Green infrastructure, such as green roofs, green walls, and rain gardens, are excellent strategies to increase habitat and biodiversity on and around buildings, manage stormwater flows on site, treat greywater, lower surface air temperatures, and provide public amenities like community open space or educational experiences.
GGLO has designed over 100,000 square feet of green roofs on a variety of building types that provide a myriad of social, environmental andfinancial benefits. They are an excellent design strategy for meeting the triple bottom line objectives of people-planet-profit based sustainable design.
Environmentally, green roofs can help urban projects move towards pre-settlement conditions by restoring habitat and biodiversity and increasing stormwater retention on site. They also contribute to lowering the surface temperature of roof surfaces, an outcome that is particularly useful for countering the urban heat island effect when green roofs are grouped together.
Socially, green roofs can foster community by providing outdoor amenity spaces for local urban farming and gathering. Further, building residents and neighbors benefit from improved views from above and reduced noise levels from traffic and airplanes. They can bring incredible educational value to a site or building, and quickly communicate goals and how they are reached to residents and users.
Financially, green roofs can help increase the real estate value of a property and the marketability of a building as a whole. They can increase the lifespan of the roof membrane while lowering maintenance and replacement costs. On a case by case basis and depending on the governing agency, green roofs can help meet green building codes, like Seattle’s Green Factor; ease zoning requirements; and provide Floor Area Ratio (FAR) bonuses.
GGLO’s expertise in green roofs covers both deep soil intensive roofs and shallow soil extensive roofs. See our Green Roof Case Study (PDF) to learn more about our projects, and click here to find a PDF map of GGLO’s Green Roofs in Seattle, to see what we’ve built and what’s ‘on the boards.’
Similar to horizontal green roofs, vegetation can be applied to vertical surfaces to form Green Walls in an interior or exterior setting. Green Walls are not only decorative features, but can filter greywater or stormwater by absorbing pollutants, mineralizing the dissolved nutrients and making them available to plants. Green walls are usually found in urban environments where they contribute to reducing the overall temperatures of a building due to due to heat build-up from the absorption of solar radiation. They decrease local carbon dioxide emissions and noise while increasing humidity levels, trapping dust and creating habitat. Interior green walls can boost morale and productivity, by bringing fresher air and keeping occupants alert and with a feeling of overall health. Exterior Green Walls reduce solar heat gain and, by extension, building energy costs. They also provide protection from the effects of UV radiation and acid rain.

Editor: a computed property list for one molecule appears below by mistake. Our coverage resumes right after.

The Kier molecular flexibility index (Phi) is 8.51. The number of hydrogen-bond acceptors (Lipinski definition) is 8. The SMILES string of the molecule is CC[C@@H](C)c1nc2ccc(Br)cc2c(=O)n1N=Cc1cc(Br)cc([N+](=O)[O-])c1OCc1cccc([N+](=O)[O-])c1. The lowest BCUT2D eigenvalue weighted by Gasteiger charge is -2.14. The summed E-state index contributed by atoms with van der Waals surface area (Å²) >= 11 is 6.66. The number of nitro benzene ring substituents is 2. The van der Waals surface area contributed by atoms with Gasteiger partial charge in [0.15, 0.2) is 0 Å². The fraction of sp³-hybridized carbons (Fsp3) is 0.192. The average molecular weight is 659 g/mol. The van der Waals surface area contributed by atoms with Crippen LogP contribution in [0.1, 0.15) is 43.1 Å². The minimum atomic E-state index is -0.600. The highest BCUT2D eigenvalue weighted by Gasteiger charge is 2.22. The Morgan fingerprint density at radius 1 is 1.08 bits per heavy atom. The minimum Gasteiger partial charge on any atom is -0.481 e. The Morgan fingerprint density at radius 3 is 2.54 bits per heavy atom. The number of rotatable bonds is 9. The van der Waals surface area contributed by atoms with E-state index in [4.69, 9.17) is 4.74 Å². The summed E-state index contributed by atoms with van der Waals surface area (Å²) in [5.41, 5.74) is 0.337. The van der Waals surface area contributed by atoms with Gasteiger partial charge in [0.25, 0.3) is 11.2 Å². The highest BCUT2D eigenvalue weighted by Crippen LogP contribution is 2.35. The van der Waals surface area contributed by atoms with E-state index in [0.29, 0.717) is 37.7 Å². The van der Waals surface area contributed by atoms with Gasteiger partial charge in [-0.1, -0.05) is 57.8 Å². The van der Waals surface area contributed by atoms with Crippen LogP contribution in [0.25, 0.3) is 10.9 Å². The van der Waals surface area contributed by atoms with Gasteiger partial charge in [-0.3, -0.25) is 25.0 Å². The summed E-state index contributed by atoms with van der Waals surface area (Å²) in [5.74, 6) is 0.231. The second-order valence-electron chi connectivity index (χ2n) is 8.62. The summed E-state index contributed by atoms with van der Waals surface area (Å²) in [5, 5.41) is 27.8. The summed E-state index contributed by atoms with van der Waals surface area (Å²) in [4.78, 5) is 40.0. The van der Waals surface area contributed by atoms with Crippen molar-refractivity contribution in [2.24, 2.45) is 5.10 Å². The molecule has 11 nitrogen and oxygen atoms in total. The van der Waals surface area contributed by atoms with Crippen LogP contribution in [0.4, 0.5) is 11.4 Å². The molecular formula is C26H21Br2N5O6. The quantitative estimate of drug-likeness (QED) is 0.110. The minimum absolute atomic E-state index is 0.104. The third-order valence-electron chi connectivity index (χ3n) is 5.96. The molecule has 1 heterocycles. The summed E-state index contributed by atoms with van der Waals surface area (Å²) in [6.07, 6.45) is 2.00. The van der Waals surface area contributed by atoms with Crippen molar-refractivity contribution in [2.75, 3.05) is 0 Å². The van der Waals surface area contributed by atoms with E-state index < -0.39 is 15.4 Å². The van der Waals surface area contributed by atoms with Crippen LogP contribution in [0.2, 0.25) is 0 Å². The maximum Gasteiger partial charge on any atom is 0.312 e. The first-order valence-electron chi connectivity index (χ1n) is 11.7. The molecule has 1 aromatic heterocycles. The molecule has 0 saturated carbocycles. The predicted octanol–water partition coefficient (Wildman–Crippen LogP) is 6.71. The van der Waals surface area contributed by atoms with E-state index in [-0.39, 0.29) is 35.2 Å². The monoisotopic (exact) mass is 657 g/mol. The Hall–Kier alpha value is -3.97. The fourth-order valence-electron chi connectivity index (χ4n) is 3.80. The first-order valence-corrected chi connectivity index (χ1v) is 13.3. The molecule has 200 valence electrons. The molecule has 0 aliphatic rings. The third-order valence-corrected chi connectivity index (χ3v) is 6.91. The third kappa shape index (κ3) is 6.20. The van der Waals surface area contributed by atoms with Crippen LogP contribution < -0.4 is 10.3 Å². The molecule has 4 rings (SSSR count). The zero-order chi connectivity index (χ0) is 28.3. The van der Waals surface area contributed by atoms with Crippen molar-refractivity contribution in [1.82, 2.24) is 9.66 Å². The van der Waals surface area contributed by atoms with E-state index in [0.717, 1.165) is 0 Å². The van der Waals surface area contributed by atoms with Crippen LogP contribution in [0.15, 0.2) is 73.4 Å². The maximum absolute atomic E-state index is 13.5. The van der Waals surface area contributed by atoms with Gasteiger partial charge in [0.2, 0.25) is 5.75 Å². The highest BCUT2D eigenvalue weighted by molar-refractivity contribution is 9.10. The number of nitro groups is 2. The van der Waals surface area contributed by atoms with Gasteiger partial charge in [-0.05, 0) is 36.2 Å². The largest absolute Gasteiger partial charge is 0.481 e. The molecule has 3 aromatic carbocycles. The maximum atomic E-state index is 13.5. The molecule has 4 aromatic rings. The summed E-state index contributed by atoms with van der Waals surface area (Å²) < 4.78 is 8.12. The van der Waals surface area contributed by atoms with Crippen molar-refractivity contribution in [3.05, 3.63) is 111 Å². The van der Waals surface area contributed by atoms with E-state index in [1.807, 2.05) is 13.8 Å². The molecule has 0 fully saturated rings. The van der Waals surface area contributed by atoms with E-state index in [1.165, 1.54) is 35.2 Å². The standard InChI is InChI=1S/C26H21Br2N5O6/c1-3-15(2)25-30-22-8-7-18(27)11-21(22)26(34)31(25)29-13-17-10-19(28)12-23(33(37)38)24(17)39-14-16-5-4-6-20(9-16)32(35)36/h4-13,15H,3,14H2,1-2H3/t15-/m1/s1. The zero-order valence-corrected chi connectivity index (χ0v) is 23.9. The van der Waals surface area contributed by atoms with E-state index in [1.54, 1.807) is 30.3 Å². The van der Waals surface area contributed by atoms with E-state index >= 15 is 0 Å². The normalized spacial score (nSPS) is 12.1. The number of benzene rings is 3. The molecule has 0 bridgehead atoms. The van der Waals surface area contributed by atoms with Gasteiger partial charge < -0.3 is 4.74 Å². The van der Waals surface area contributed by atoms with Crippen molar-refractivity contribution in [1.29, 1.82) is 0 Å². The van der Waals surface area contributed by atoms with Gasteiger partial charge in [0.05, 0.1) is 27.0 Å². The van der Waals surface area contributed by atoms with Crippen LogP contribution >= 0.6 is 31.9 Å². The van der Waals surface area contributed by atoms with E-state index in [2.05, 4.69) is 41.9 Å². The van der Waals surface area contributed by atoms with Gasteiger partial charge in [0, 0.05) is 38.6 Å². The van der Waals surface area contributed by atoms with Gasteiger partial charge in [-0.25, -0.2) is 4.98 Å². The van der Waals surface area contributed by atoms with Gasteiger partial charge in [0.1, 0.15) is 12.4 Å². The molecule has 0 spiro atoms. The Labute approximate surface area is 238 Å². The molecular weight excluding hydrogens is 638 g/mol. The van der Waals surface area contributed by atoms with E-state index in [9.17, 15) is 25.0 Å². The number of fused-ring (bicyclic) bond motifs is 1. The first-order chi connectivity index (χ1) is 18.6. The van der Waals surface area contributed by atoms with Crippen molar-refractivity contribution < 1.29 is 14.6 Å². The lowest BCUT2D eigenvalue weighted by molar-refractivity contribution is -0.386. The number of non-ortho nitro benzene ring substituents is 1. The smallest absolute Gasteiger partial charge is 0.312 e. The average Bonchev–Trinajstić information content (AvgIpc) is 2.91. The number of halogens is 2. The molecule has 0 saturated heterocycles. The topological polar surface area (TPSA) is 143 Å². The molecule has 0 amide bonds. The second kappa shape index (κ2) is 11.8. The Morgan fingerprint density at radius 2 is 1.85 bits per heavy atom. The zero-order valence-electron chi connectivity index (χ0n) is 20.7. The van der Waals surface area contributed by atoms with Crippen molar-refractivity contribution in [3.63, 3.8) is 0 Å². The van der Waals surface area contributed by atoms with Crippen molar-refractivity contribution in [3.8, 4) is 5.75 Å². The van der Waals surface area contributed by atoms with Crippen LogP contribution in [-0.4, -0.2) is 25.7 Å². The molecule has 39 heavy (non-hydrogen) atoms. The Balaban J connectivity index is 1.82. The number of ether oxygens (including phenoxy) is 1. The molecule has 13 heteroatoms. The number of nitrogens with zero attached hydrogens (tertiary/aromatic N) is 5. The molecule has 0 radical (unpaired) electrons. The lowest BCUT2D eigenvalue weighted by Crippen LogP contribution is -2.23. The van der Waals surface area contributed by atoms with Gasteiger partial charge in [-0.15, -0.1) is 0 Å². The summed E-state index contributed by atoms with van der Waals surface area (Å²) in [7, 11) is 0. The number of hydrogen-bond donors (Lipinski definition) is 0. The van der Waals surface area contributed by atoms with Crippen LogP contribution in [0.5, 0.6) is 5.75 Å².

In the case of the Bertschi School Science Wing, greywater is collected from the classroom sinks, cleaned and dispersed by a continuous loop of evapotranspiration within an interior green wall; no greywater is discharged outside of the building envelope. Click here for a sequential diagram of the building’s ecological water flow.
Rain Gardens are an example of Low Impact Development (LID), a broad set of strategies aimed at re-thinking the built environment to bring it into balance with the natural environment.
Prior to development, rain falling on a site was absorbed into the ground and slowly drained to water bodies or recharged groundwater. With development came roofs, roads, and other hard surfaces that block water movement into the ground. These surfaces generate runoff that washes motor oil, pesticides, pet waste, and other untreated pollutants quickly and directly into rivers and lakes.
Rain Gardens counteract this process by passing the stormwater through organically enriched soil that filters out pollutants and either slows the release of the water into the storm system or percolates it into the ground. Generally designed with adaptive, native plant material, rain gardens do not require fertilizers, are tolerant of local climatic conditions and attract native birds and pollinators. Soil composition is critical for the successful installation of a rain garden. Soils must be permeable or should allow for water to percolate, through drywell or underground dispersion.
By installing Rain Gardens, water flowing from a site to a body of water will be slowed and cleansed – helping to rebuild and preserve the health of water bodies for the enjoyment of future generations.
Mark Sindell Principal, ASLA, LEED AP BD+C, Living Future Accredited (LFA)
Marieke Lacasse Principal, ASLA, LEED AP BD+C
“Seattle Green Roof Evaluation Project: Final Report” (1.6MB PDF), March 2007, Magnusson Klemencic Associates (web summary available on ENR.com)
Green Roof Performance Studies, Green Futures Lab, University of Washington
Heat Island Effect, US EPA
“Working Map of Existing Green Roofs within the Seattle City Limits” (PDF), City of Seattle, August 2010
Related Presentations & Publications:
GGLO Green Roof Case Study (1MB PDF)
GGLO’s Green Roofs in Seattle Map (1MB PDF)
Asa Flats + Lofts, Awards of Excellence, Intensive Residential Category, 2010, Living Architecture Monitor (1MB PDF)
Bertschi School Living Building Science Wing, Ecological Water Flow Sequential Diagram (4MB PDF)
“Green Factor: Redux, Leveraging Seattle’s Green Code to Create Urbane Spaces” (5MB PDF), August 31, 2011, Mark Sindell ASLA, LEED-AP BD+C and Zack Thomas ASLA, LEED-AP ND